New Insights into the Greening of the Sahara Desert

A groundbreaking study has provided new insights into the periodic wet phases in the Sahara Desert, explaining why the region was periodically green. Published in Nature Communications, the research demonstrates that changes in Earth’s orbit around the sun were responsible for the wet phases, which occurred over the past 800,000 years. These periods of greening were suppressed during ice ages. The study, conducted by climate scientists from the University of Helsinki and the University of Bristol, involved simulating the historic intervals of Sahara’s greening for the first time.

The findings reveal that the greening of the Sahara was influenced by the effects of large, distant, high-latitude ice sheets in the Northern Hemisphere. The research shows that North African Humid Periods, as these wet phases are known, played a crucial role in providing vegetated corridors out of Africa. These corridors allowed for the dispersal of various species, including early humans, across the world.

The study also highlights the importance of Earth’s orbital precession in driving these humid events. Earth’s precession, which refers to its wobbling on its axis, impacts the seasonality and controls the strength of the African Monsoon. This, in turn, determines the spread of vegetation across the Sahara Desert.

The research utilized a recently-developed climate model that successfully simulates the North African Humid Periods and provides a better understanding of their driving mechanisms. The results confirm that these periods occurred every 21,000 years and were influenced by changes in Earth’s orbital precession. Warmer summers in the Northern Hemisphere intensified the West African Monsoon system, resulting in increased Saharan precipitation and the spread of savannah-type vegetation.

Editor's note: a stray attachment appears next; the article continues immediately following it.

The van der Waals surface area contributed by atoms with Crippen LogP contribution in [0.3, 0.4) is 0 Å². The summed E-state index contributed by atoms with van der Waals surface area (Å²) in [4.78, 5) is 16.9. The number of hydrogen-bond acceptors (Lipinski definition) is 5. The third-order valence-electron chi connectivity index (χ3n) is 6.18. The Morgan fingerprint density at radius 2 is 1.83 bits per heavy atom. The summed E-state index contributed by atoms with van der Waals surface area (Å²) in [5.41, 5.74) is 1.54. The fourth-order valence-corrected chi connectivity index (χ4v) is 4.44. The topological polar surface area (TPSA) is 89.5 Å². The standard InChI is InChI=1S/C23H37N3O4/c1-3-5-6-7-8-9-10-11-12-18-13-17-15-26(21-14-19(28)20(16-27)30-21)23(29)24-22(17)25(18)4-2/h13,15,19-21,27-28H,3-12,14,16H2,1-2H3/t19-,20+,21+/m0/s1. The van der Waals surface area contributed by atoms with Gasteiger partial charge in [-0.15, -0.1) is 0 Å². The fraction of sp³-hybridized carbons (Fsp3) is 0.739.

However, the study reveals that the humid periods did not occur during ice ages when large glacial ice sheets covered high latitudes. These ice sheets cooled the atmosphere and suppressed the expansion of the African monsoon system, preventing the greening of the Sahara. The research emphasizes the teleconnection between distant regions, which may have restricted the dispersal of species, including humans, out of Africa during glacial periods over the past 800,000 years.

The study’s findings have significant implications for understanding past human distributions and the evolution of species in Africa. The ability to model North African Humid periods is a major achievement that enhances our understanding of the Sahara’s ecological significance as a gate controlling species dispersal in and out of the continent. Moving forward, this research will contribute to improved modeling of future climate change and its impact on the Sahara Desert.

Source: University of Bristol – Edward Armstrong et al., “North African humid periods over the past 800,000 years,” Nature Communications (2023). DOI: 10.1038/s41467-023-41219-4